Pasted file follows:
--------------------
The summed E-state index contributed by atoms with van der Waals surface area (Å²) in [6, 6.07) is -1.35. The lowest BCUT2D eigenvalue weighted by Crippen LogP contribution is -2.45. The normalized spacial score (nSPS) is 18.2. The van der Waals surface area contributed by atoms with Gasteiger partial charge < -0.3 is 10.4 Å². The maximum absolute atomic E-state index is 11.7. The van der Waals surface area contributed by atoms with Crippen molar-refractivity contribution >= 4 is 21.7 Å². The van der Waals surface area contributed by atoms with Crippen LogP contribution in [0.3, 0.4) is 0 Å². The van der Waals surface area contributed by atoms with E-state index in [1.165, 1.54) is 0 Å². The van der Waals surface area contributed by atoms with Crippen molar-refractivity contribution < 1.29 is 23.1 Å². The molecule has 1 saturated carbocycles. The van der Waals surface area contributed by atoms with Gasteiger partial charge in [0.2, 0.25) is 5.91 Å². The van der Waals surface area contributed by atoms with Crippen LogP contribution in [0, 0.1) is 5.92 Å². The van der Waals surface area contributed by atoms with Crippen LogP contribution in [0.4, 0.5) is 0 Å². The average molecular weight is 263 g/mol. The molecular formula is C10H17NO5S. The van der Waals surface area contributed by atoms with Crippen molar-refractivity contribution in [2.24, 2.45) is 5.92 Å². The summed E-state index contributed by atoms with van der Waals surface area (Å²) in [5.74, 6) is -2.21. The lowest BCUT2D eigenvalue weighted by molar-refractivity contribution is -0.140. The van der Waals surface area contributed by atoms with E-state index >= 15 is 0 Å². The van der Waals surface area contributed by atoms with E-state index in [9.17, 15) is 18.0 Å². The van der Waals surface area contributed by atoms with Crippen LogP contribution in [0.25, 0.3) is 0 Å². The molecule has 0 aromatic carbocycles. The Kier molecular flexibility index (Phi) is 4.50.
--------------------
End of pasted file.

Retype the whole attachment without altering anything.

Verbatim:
The summed E-state index contributed by atoms with van der Waals surface area (Å²) in [6, 6.07) is -1.35. The lowest BCUT2D eigenvalue weighted by Crippen LogP contribution is -2.45. The normalized spacial score (nSPS) is 18.2. The van der Waals surface area contributed by atoms with Gasteiger partial charge < -0.3 is 10.4 Å². The maximum absolute atomic E-state index is 11.7. The van der Waals surface area contributed by atoms with Crippen molar-refractivity contribution >= 4 is 21.7 Å². The van der Waals surface area contributed by atoms with Crippen LogP contribution in [0.3, 0.4) is 0 Å². The van der Waals surface area contributed by atoms with E-state index in [1.165, 1.54) is 0 Å². The van der Waals surface area contributed by atoms with Crippen molar-refractivity contribution < 1.29 is 23.1 Å². The molecule has 1 saturated carbocycles. The van der Waals surface area contributed by atoms with Gasteiger partial charge in [0.2, 0.25) is 5.91 Å². The van der Waals surface area contributed by atoms with Crippen LogP contribution in [0, 0.1) is 5.92 Å². The van der Waals surface area contributed by atoms with Crippen LogP contribution in [0.4, 0.5) is 0 Å². The average molecular weight is 263 g/mol. The molecular formula is C10H17NO5S. The van der Waals surface area contributed by atoms with Crippen molar-refractivity contribution in [2.24, 2.45) is 5.92 Å². The summed E-state index contributed by atoms with van der Waals surface area (Å²) in [5.74, 6) is -2.21. The lowest BCUT2D eigenvalue weighted by molar-refractivity contribution is -0.140. The van der Waals surface area contributed by atoms with E-state index >= 15 is 0 Å². The van der Waals surface area contributed by atoms with E-state index in [9.17, 15) is 18.0 Å². The van der Waals surface area contributed by atoms with Crippen LogP contribution in [0.25, 0.3) is 0 Å². The molecule has 0 aromatic carbocycles. The Kier molecular flexibility index (Phi) is 4.50.